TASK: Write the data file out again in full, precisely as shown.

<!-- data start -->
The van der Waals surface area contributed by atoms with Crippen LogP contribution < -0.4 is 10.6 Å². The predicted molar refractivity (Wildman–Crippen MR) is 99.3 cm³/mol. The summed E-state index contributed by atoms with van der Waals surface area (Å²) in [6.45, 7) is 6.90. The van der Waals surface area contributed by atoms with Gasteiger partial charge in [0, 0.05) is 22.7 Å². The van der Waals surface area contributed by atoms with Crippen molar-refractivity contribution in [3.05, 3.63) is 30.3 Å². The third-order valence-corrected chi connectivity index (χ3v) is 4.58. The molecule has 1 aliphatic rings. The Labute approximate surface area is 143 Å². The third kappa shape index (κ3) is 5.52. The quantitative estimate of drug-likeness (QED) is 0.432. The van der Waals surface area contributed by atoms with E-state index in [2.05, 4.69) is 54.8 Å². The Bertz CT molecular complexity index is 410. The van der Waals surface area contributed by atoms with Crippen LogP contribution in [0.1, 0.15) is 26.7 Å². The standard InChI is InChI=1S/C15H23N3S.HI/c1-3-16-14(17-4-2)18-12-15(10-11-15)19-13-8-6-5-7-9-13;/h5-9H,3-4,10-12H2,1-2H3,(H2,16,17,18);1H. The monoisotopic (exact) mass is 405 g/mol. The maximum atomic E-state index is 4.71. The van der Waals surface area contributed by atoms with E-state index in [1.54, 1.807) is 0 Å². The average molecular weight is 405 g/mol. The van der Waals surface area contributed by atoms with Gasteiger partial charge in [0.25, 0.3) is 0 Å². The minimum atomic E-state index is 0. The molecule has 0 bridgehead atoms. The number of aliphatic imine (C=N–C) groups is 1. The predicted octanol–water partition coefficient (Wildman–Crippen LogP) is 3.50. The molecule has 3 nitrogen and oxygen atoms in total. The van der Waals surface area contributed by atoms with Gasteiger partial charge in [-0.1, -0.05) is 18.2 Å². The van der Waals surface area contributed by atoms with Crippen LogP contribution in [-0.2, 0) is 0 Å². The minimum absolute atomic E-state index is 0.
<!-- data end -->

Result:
The van der Waals surface area contributed by atoms with Crippen LogP contribution < -0.4 is 10.6 Å². The predicted molar refractivity (Wildman–Crippen MR) is 99.3 cm³/mol. The summed E-state index contributed by atoms with van der Waals surface area (Å²) in [6.45, 7) is 6.90. The van der Waals surface area contributed by atoms with Gasteiger partial charge in [0, 0.05) is 22.7 Å². The van der Waals surface area contributed by atoms with Crippen molar-refractivity contribution in [3.05, 3.63) is 30.3 Å². The third-order valence-corrected chi connectivity index (χ3v) is 4.58. The molecule has 1 aliphatic rings. The Labute approximate surface area is 143 Å². The third kappa shape index (κ3) is 5.52. The quantitative estimate of drug-likeness (QED) is 0.432. The van der Waals surface area contributed by atoms with E-state index in [2.05, 4.69) is 54.8 Å². The Bertz CT molecular complexity index is 410. The van der Waals surface area contributed by atoms with Crippen LogP contribution in [0.1, 0.15) is 26.7 Å². The standard InChI is InChI=1S/C15H23N3S.HI/c1-3-16-14(17-4-2)18-12-15(10-11-15)19-13-8-6-5-7-9-13;/h5-9H,3-4,10-12H2,1-2H3,(H2,16,17,18);1H. The monoisotopic (exact) mass is 405 g/mol. The maximum atomic E-state index is 4.71. The van der Waals surface area contributed by atoms with E-state index in [1.54, 1.807) is 0 Å². The average molecular weight is 405 g/mol. The van der Waals surface area contributed by atoms with Gasteiger partial charge in [0.25, 0.3) is 0 Å². The minimum atomic E-state index is 0. The molecule has 0 bridgehead atoms. The number of aliphatic imine (C=N–C) groups is 1. The predicted octanol–water partition coefficient (Wildman–Crippen LogP) is 3.50. The molecule has 3 nitrogen and oxygen atoms in total. The van der Waals surface area contributed by atoms with Gasteiger partial charge in [-0.1, -0.05) is 18.2 Å². The van der Waals surface area contributed by atoms with Crippen LogP contribution in [-0.2, 0) is 0 Å². The minimum absolute atomic E-state index is 0.